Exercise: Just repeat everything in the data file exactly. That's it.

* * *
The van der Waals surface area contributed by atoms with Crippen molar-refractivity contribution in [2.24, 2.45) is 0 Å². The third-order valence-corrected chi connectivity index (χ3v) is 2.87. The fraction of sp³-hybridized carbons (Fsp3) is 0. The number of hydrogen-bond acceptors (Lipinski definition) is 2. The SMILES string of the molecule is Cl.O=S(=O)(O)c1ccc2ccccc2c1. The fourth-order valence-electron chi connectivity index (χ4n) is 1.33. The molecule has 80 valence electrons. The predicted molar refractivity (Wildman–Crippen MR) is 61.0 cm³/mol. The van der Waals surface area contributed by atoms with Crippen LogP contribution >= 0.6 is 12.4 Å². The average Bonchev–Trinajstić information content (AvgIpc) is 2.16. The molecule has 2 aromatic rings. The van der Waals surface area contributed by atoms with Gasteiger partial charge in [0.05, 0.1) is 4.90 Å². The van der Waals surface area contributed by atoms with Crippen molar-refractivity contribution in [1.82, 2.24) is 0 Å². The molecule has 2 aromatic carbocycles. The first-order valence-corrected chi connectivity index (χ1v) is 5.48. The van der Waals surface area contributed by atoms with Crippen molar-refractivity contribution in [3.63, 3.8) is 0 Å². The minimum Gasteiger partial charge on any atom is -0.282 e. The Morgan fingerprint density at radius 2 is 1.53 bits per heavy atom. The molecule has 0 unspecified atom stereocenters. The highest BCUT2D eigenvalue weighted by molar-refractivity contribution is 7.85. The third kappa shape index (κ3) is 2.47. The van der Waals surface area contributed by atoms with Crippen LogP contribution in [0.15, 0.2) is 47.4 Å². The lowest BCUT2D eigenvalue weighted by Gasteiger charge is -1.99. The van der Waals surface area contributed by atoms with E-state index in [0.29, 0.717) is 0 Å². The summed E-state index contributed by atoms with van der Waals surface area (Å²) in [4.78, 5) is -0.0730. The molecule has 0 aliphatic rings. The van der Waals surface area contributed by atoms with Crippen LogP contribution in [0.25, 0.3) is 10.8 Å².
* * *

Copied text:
The van der Waals surface area contributed by atoms with Crippen molar-refractivity contribution in [2.24, 2.45) is 0 Å². The third-order valence-corrected chi connectivity index (χ3v) is 2.87. The fraction of sp³-hybridized carbons (Fsp3) is 0. The number of hydrogen-bond acceptors (Lipinski definition) is 2. The SMILES string of the molecule is Cl.O=S(=O)(O)c1ccc2ccccc2c1. The fourth-order valence-electron chi connectivity index (χ4n) is 1.33. The molecule has 80 valence electrons. The predicted molar refractivity (Wildman–Crippen MR) is 61.0 cm³/mol. The van der Waals surface area contributed by atoms with Crippen LogP contribution >= 0.6 is 12.4 Å². The average Bonchev–Trinajstić information content (AvgIpc) is 2.16. The molecule has 2 aromatic rings. The van der Waals surface area contributed by atoms with Gasteiger partial charge in [0.05, 0.1) is 4.90 Å². The van der Waals surface area contributed by atoms with Crippen molar-refractivity contribution in [1.82, 2.24) is 0 Å². The molecule has 2 aromatic carbocycles. The first-order valence-corrected chi connectivity index (χ1v) is 5.48. The van der Waals surface area contributed by atoms with Crippen molar-refractivity contribution in [3.63, 3.8) is 0 Å². The minimum Gasteiger partial charge on any atom is -0.282 e. The Morgan fingerprint density at radius 2 is 1.53 bits per heavy atom. The molecule has 0 unspecified atom stereocenters. The highest BCUT2D eigenvalue weighted by molar-refractivity contribution is 7.85. The third kappa shape index (κ3) is 2.47. The van der Waals surface area contributed by atoms with Crippen LogP contribution in [0.15, 0.2) is 47.4 Å². The lowest BCUT2D eigenvalue weighted by Gasteiger charge is -1.99. The van der Waals surface area contributed by atoms with E-state index in [0.29, 0.717) is 0 Å². The summed E-state index contributed by atoms with van der Waals surface area (Å²) in [4.78, 5) is -0.0730. The molecule has 0 aliphatic rings. The van der Waals surface area contributed by atoms with Crippen LogP contribution in [0.25, 0.3) is 10.8 Å².